HUNTINGTON, W.Va. -- Admittedly, I've got a weak stomach.
By now you might've heard of or seen the gruesome leg injury that South Carolina running back Marcus Lattimore suffered Saturday. Yours truly winced and squirmed when Lattimore's kneecap pointed in the opposite direction of his toes.
Someone could've warned me before that image was burned in my brain. As much as I covet your readership, Marshall football fans might find the contents of this column not suitable for the squeamish.
Proceed if you wish.
Saturday night's Marshall-UCF game - the final football meeting in a lopsided eight-game series as Conference USA adversaries - was an opportunity for the Herd to make a statement in the league.
Marshall had only wins over a FCS doormat Western Carolina (winless since the Sept. 8 trip to Huntington), Rice (winless in C-USA until trouncing winless Southern Mississippi on Saturday) and 0-8 Southern Miss.
The scenario set up like this: A loss to the Knights would leave the Herd clawing for bowl eligibility deep into November again, but a win would give Marshall control of the East Division entering the final month of the regular season.
The result ended up like this: The Herd was handed its worst defeat in the 22-year history of Edwards Stadium. It was the fifth time in eight games this season that Marshall (3-5, 2-2) allowed 50-plus points - a first in the program's history - and there's still four regular season games left.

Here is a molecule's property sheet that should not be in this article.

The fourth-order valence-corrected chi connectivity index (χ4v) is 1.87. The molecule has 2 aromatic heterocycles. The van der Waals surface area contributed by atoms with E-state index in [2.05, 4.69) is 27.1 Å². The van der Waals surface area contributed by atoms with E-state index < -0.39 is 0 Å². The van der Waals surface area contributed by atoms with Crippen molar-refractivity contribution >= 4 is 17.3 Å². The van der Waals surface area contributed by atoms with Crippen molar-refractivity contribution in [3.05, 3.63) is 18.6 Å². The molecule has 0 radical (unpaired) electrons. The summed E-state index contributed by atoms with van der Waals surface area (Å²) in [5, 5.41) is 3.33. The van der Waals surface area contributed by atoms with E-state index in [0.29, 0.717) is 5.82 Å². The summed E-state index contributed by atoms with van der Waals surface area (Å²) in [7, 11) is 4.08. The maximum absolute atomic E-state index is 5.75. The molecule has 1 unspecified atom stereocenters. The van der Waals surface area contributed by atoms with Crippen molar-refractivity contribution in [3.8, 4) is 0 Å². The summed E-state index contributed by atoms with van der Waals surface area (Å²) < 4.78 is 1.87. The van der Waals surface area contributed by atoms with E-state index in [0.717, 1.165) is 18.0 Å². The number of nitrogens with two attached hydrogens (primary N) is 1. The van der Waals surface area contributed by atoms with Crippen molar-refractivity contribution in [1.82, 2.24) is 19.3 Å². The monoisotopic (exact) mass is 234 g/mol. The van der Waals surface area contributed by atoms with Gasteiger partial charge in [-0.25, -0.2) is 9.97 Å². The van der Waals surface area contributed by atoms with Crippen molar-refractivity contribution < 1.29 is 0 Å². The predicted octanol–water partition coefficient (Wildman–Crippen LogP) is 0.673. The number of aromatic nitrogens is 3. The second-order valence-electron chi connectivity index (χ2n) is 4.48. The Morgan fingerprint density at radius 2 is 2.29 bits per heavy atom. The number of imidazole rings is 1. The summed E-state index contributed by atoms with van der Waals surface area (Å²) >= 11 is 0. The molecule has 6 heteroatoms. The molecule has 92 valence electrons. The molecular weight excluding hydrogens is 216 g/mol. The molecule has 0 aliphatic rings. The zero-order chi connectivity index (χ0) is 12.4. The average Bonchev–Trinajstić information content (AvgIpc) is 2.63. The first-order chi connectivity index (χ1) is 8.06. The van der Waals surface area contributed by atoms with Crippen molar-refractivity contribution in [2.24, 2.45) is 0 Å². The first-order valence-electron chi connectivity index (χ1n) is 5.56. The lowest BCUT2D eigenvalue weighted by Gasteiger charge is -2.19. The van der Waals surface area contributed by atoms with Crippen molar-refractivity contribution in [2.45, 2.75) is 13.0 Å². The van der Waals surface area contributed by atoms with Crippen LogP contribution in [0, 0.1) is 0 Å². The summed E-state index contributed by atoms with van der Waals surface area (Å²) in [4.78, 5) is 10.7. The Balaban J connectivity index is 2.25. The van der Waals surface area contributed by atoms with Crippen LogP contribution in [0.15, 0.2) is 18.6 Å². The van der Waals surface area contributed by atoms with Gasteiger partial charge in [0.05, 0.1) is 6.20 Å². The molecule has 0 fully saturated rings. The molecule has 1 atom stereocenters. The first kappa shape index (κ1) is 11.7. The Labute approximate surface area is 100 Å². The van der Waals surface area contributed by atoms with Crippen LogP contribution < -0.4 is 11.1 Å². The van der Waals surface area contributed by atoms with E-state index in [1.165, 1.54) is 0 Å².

Marshall led for a measly 13 seconds even though it held a plus-three advantage in turnover margin.
The 568 yards gained by UCF is the eighth-most by a Herd opponent since 2000, but the sixth 500-yard game by an opposing offense in the last two seasons.
It was the Herd's third consecutive loss in once friendly confines that aren't so kind to the home football program anymore.
Marshall has dropped three straight at home.
"That's embarrassing," sophomore quarterback Rakeem Cato said of his team's 54-17 loss to UCF. "Point blank, that's embarrassing."
Linebacker Billy Mitchell didn't mince words, either. He acknowledged the opportunity that slipped through the team's fingers, much like the plethora of dropped passes Saturday night.
"We came into this game with the thought that this was our championship game," he said. "That if we can beat UCF we control our destiny and can play for the championship.
"It's a little harder to get to the top now."